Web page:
External assessments of the Centers of Excellence for Breastfeeding (COE) model, an innovation developed and implemented by Alive & Thrive with partners in Cambodia, Laos, Myanmar, and Viet Nam, show that the approach adds value to government-led efforts to scale up early essential newborn care and breastfeeding-friendly health services.
“It is clear from these assessments that health facilities can significantly improve breastfeeding outcomes through hands-on coaching and performance-based measurement,” said Jennifer Cashin, Regional Technical Specialist for Alive & Thrive Southeast Asia. “The COE model helps to ensure consistent implementation of breastfeeding counseling, prolonged skin-to-skin contact, early initiation of breastfeeding, and Code compliance.”
Learn more about the COE initiative in each country:
Two participatory assessments – conducted by an independent consultant in Viet Nam in 2020 and Cambodia, Laos, and Myanmar in 2021 – combined desk reviews of program monitoring data and national policies with structured partner and stakeholder interviews. Engagement with champions, provision of high-quality technical assistance, and a focus on integrating COE principles into national health monitoring systems were identified as enablers to successful implementation and sustainability. Hospital leadership and a multi-disciplinary, “all-team” were also found to be integral to health facilities meeting COE criteria.
The assessments also identified barriers including inadequate human resources and funding for breastfeeding and lack of support at the community level. Findings from these assessments are currently being used to inform future strategies for breastfeeding services and outcomes in the region.
Alive & Thrive conceived the COE approach to address health system and provider-driven behaviors that often impede breastfeeding, such as unnecessary medical interventions, separation of mothers and babies, unfriendly hospital environments including BMS promotion, and lack of practical counseling and support for breastfeeding.
“It is very important to have a systems approach and mainstream EENC/breastfeeding services into a national hospital accreditation system for sustainability,” said a UN representative and Alive & Thrive partner in Laos.
Since the initial launch of the program in Viet Nam in 2019, 32 hospitals in Viet Nam and Laos have been designated as COEs and 70 hospitals in Cambodia, Laos, Myanmar, and Viet Nam are consistently implementing early essential newborn care and breastfeeding services.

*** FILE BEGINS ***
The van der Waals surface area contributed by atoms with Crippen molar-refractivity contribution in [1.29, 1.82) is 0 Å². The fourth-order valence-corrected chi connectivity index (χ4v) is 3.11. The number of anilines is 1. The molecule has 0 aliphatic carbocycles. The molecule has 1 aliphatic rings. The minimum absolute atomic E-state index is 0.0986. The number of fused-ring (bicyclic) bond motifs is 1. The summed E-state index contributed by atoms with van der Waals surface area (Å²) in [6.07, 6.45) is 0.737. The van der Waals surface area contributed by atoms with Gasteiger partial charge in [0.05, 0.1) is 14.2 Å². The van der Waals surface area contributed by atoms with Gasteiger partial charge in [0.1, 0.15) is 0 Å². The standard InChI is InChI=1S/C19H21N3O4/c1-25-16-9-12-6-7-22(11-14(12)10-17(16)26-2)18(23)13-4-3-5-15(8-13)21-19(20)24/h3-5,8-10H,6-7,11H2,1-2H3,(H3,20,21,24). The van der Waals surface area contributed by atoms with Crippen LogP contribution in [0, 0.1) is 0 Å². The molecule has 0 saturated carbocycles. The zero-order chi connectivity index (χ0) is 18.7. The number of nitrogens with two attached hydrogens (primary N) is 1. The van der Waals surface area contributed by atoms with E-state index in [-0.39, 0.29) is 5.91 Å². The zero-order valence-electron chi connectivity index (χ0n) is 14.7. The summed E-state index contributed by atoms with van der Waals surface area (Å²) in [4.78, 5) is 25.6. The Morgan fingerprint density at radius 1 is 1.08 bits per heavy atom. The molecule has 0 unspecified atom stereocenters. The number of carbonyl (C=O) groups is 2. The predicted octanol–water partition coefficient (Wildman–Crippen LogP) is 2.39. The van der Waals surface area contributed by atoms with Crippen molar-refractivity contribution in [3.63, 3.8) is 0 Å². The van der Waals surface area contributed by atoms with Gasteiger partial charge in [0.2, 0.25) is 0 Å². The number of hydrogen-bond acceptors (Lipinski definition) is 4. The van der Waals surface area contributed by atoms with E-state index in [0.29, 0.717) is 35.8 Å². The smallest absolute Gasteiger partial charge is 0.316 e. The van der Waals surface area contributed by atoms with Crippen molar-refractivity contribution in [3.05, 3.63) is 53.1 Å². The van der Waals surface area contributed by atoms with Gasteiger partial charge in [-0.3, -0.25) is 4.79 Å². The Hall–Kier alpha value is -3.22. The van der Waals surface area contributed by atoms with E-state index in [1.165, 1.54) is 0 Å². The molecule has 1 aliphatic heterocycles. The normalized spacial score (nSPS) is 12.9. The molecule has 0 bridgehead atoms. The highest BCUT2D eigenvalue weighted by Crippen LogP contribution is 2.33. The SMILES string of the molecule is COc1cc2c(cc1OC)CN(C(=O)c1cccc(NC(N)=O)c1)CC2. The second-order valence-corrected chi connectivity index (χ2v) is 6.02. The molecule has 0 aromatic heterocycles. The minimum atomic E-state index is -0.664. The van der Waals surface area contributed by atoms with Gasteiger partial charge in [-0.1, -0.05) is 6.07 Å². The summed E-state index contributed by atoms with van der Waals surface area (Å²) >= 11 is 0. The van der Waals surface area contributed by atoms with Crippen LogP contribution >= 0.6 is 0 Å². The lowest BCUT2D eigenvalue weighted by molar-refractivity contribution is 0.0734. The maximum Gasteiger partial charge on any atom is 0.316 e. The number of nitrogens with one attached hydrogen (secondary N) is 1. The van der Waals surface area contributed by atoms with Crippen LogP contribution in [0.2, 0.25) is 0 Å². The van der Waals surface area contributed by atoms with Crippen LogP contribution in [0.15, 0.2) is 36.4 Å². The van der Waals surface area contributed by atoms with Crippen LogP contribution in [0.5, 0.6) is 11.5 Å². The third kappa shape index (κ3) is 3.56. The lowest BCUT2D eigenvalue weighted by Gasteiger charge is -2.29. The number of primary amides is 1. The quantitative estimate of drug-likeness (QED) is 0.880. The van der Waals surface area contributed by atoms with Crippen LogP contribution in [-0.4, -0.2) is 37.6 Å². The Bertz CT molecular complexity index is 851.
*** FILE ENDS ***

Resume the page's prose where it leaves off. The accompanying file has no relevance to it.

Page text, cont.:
In Viet Nam, a recent policy update has expanded the initiative by allowing health facilities with pediatric departments to be evaluated against COE criteria on newborn care, kangaroo mother care, and breastfeeding for the first time. Initially, evaluation criteria were available only to hospitals providing obstetric services. This policy change will help to ensure the delivery of quality breastfeeding support to more infants, especially pre-term, low birthweight, and sick newborns.
Throughout the course of the project, hands-on, on-site coaching has proven to be a highly effective approach to changing provider behavior, especially when combined with routine monitoring and feedback. Health worker perspectives, which were analyzed in a peer-reviewed journal article, indicate a high degree of acceptance and support for the coaching approach. Another study of the approach in Viet Nam found enrollment in the initiative to be associated with improved breastfeeding practices during and after hospital stay.
“The hands-on coaching and supportive supervision help me to remember every single step that I need to change in my routine practice,” said Dr. Le Thi Thu Van, Head of Postpartum Ward, Phuong Chau International Hospital, Viet Nam.
Alive & Thrive is using the learning from the COE assessments to inform country approaches to health worker capacity-building that move away from top-down cascade training in favor of on-site, competency-based coaching that focuses on skills and practice.
CoE is a sustainable system strengthening approach effective for new born care services and any other services provided through health care facilities. Would be happy to receive any additional information on on what parameters these facilities were strengthened, who were engaged for coaching and in supportive supervision and how these facilities strengthened themselves.